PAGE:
About the Author

is a US Patent Attorney, law professor and the founder of IPWatchdog.com. He is also a principal lecturer in the top patent bar review course in the nation, which helps aspiring patent attorneys and patent agents prepare themselves to pass the patent bar exam. Gene started the widely popular intellectual property website IPWatchdog.com in 1999, and since that time the site has had many millions of unique visitors. Gene has been quoted in the Wall Street Journal, the New York Times, the LA Times, USA Today, CNN Money, NPR and various other newspapers and magazines worldwide. He represents individuals, small businesses and start-up corporations. As an electrical engineer with a computer engineering focus his specialty is electronic and computer devices, Internet applications, software and business methods.

11 comments
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  1. All that can be said is very best wishes.

  2. Perhaps I have become a bit too jaded, but my first thought was that he was leaked a pre-release copy of the upcoming Alice decision and decided to remove himself from official position as a pre-cursor to a blistering attack on the Court.

    I want to hope for a thoughtful and fully reasoned opinion from the Court regarding the Alice case. I really do want to hold on to that hope.

    My second thought is health – having dear friends suddenly faced with disastrous health developments, I can personally attest that such can put things into a different perspective – and quickly too. I hope that this is not the case.

    In any event, thank you Judge Rader for your service.

  3. A sad — and bad — day for those who care about protectable innovation.

    One less voice of reason where it really counts … to be replaced by … what/whom?

    Given the current administration’s (and Congress’) attacks on one of the bedrocks of our world-leading economy, this is bad news indeed.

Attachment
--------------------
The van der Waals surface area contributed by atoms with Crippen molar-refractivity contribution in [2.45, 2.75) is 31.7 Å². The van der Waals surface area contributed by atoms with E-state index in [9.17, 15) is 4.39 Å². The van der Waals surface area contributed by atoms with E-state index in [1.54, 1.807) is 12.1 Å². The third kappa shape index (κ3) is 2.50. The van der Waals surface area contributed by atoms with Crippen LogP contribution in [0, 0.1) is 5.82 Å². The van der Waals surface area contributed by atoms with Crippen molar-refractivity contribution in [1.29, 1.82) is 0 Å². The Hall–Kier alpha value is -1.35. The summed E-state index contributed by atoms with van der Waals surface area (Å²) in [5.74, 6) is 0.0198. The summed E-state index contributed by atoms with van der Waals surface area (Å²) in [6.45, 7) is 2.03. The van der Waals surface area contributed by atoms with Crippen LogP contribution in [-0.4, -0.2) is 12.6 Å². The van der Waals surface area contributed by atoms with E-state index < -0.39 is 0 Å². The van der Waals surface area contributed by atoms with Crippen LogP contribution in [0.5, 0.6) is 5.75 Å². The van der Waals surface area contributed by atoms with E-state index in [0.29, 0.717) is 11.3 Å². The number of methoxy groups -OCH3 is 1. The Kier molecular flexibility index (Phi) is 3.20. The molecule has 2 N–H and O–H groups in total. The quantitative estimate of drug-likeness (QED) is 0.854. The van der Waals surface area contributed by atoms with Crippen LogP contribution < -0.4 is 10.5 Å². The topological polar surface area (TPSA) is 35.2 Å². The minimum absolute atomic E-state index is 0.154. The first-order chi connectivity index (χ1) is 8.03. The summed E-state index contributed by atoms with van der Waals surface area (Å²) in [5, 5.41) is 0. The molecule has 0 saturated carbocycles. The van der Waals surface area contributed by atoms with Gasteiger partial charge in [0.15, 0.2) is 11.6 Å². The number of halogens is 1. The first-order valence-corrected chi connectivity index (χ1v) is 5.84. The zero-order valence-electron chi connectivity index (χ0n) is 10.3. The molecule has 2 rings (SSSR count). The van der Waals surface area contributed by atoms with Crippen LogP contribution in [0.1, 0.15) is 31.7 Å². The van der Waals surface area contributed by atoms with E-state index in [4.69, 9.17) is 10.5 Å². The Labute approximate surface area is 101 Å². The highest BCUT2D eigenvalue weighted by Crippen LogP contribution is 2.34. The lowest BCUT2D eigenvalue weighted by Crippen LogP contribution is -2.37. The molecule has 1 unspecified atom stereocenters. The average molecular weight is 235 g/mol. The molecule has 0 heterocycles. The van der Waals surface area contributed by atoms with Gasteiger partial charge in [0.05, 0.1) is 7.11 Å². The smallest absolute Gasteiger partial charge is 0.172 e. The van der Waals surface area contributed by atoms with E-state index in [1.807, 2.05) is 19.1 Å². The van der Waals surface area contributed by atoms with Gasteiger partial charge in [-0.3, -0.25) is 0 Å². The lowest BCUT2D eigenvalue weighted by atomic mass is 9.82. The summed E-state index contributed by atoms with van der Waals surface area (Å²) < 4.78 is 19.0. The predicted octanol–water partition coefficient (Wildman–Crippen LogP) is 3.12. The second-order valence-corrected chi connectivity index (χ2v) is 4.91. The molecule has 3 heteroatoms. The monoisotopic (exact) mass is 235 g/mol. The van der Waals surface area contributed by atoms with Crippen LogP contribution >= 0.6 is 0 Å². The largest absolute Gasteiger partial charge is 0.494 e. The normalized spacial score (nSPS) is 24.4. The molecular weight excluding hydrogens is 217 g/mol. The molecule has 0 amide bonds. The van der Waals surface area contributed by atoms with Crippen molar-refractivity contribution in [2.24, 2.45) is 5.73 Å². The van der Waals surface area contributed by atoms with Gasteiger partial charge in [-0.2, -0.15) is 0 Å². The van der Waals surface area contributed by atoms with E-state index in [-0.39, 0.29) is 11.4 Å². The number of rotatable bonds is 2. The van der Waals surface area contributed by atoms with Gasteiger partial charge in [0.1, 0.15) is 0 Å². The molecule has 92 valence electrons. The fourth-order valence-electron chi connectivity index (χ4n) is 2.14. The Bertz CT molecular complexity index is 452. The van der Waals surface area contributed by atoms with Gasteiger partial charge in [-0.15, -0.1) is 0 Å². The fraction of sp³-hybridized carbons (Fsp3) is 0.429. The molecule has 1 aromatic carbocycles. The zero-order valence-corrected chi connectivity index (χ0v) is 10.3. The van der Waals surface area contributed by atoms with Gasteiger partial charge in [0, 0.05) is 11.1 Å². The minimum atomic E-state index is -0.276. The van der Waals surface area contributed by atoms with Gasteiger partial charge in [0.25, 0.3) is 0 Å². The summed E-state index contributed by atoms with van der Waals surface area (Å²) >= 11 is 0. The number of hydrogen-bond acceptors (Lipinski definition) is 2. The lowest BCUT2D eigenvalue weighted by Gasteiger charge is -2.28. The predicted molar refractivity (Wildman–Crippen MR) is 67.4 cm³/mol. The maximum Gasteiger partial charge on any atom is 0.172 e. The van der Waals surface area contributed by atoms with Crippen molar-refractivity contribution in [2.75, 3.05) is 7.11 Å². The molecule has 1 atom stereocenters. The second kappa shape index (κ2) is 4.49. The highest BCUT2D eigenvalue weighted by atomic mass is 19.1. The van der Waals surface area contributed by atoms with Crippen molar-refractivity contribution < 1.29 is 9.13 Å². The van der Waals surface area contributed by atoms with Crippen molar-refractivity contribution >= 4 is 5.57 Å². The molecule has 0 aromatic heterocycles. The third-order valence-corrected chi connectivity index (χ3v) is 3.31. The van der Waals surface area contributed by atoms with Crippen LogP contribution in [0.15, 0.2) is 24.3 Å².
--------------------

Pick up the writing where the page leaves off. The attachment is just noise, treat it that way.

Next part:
4. What will happen to those cases that Judge Rader sat for orals, but have not had decisions released?

  5. Probably he got a better job offer elsewhere either with a big law firm or with a lobby group.

  6. Hi Gene,

    Judge Rader has explained his decision to stand down from the CAFC and his plans for what comes next:

    http://www.iam-magazine.com/Blog/Detail.aspx?g=13afca2b-16be-437b-8e1f-de1a639dcadc.

    Best wishes,

    Joff

  7. Very glad to see the animus was self-fulfillment.

  8. Thanks Joff. Nice job getting the story out. Whatever the reason Judge Rader will definitely be missed at the CAFC. It will be difficult to fill his shoes.

    -Gene

  9. Probably impetus and not animus was meant above.

  10. Correct Joachim – I was thinking of impetus with an animated and zealous drive – as in, a belief that animates and brings alive. Apologies for any inadvertent confusion.

  11. With Rader stepping down completely, there aren’t that left (Judge Newman being the prominent example, and possibly O’Malley and Moore) willing to buck Our Judicial Mount Olympus, as well as the other Federal Circuit judges when they don’t “toe the line” on the patent statutes. With Newman , there is at least a “conscious” sitting on the Federal Circuit. Once the Grand Dame steps down, we may have none at al.